Pros: Interesting setup
Cons: Didn’t keep me enthralled
Rating: 3 out of 5
Genevieve Cogman’s The Invisible Library starts out with an interesting premise: Irene is a Librarian (with a capital L). She works for a mysterious interdimensional Library hunting down rare fiction books. This being a Library that connects to many alternate worlds, ‘rare’ usually means it’s a book that only exists in a limited number of dimensions. Irene’s current assignment has her hunting down a book that only exists in one world. She has a new student to mentor, Kai, who is… temperamental, and who becomes easily smitten with Irene. As it turns out, Irene isn’t the only person hunting the book. Bradamant is another Librarian who believes Irene has had it much too easy because her parents were both Librarians, so she’s determined to get to the book before Irene gets it. Add in a legendary Librarian and a book that turns out to be harder to track down than anyone realized, and Irene’s going to have to fight for her life. Thankfully, she has allies as well: Kai, and a detective named Vale.
There’s something referred to as “the Language” that the Librarians can use. It’s hard to describe. It can cause things to happen, although you have to watch your phrasing and loopholes, and the vocabulary of it is constantly being updated. (Think of telling a locked door to unlock and open as one example.) You have to be clever with it. However, I cannot understand at all why Librarians wouldn’t be issued a list of basic handy phrases to use in their travels so that they don’t have to constantly come up with results from scratch while in dangerous circumstances. Also, I’m not sure why any bad guy Librarian (uh, if there was such a thing) wouldn’t just spend a few days coming up with sets of phrases that could bend more of the world to his whim. I like the cleverness inherent in the Language’s nature, but it seems like it should be too powerful if someone actually sat down to take deliberate advantage of it.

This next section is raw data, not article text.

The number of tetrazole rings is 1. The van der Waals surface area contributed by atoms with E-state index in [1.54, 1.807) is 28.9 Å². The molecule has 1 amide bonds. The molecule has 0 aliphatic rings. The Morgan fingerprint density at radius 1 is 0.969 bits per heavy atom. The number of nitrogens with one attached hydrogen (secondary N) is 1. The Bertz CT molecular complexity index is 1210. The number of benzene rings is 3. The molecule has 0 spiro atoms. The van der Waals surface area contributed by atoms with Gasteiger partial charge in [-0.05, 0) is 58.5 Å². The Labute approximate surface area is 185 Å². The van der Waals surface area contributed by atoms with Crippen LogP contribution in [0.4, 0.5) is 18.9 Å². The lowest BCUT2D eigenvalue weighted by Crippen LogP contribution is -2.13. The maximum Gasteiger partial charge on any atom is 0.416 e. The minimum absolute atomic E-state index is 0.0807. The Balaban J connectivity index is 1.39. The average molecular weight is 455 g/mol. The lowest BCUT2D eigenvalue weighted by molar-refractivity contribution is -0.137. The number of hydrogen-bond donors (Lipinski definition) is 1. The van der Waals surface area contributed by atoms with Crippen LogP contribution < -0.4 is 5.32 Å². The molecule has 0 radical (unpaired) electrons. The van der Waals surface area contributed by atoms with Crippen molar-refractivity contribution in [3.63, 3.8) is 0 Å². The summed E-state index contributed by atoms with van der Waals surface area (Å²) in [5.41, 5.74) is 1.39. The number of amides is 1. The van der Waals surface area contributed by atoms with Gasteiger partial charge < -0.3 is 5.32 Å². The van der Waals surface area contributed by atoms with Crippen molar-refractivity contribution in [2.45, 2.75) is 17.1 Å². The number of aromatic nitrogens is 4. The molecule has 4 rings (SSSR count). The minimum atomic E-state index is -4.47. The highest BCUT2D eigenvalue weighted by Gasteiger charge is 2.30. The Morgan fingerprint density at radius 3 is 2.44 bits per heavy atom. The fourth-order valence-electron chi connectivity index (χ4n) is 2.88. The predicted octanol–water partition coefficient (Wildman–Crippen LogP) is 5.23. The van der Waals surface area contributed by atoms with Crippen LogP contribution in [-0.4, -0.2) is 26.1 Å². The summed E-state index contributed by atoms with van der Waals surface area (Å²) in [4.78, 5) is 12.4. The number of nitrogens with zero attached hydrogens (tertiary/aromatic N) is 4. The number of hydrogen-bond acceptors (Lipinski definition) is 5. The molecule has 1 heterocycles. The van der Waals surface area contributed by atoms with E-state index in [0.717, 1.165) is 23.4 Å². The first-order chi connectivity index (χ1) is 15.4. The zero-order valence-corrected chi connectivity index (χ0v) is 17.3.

The alternate world Irene finds herself in is of the London steampunk variety–think zeppelins everywhere. It seems to be a favorite setting of authors who write about time travel, romance, or… well, just about anything. I enjoy steampunk, but I wish it would lose some of its old England inheritance, especially if the author isn’t ready to go whole-hog with their own version of the setting. Trying to make Irene’s London interesting takes a back seat to the rest of the tale. Plucky librarians are also overused. Same with alternate worlds that involve magic, Fae, and dragons. However, some of the inhuman individuals have a great deliberate sense of melodrama and grandstanding that kicks things nicely into gear now and then.
Bradamant was very predictable despite the author’s attempt to stretch out the question of whose side she’s really on. It’s unfortunate, because I actually thought Bradamant would make a better main character than Irene does. I just could not dredge up much feeling for Irene and Kai. (I also couldn’t tell whether the author thought she’d created some sort of chemistry between Irene and Kai–if so, I wasn’t feeling it.)
The basics of the plot and the Library interested me, but unfortunately the characters didn’t, and it felt like the Language was a major plot hole waiting to happen.
Book provided free by publisher for review
Expected publication date: June 14, 2016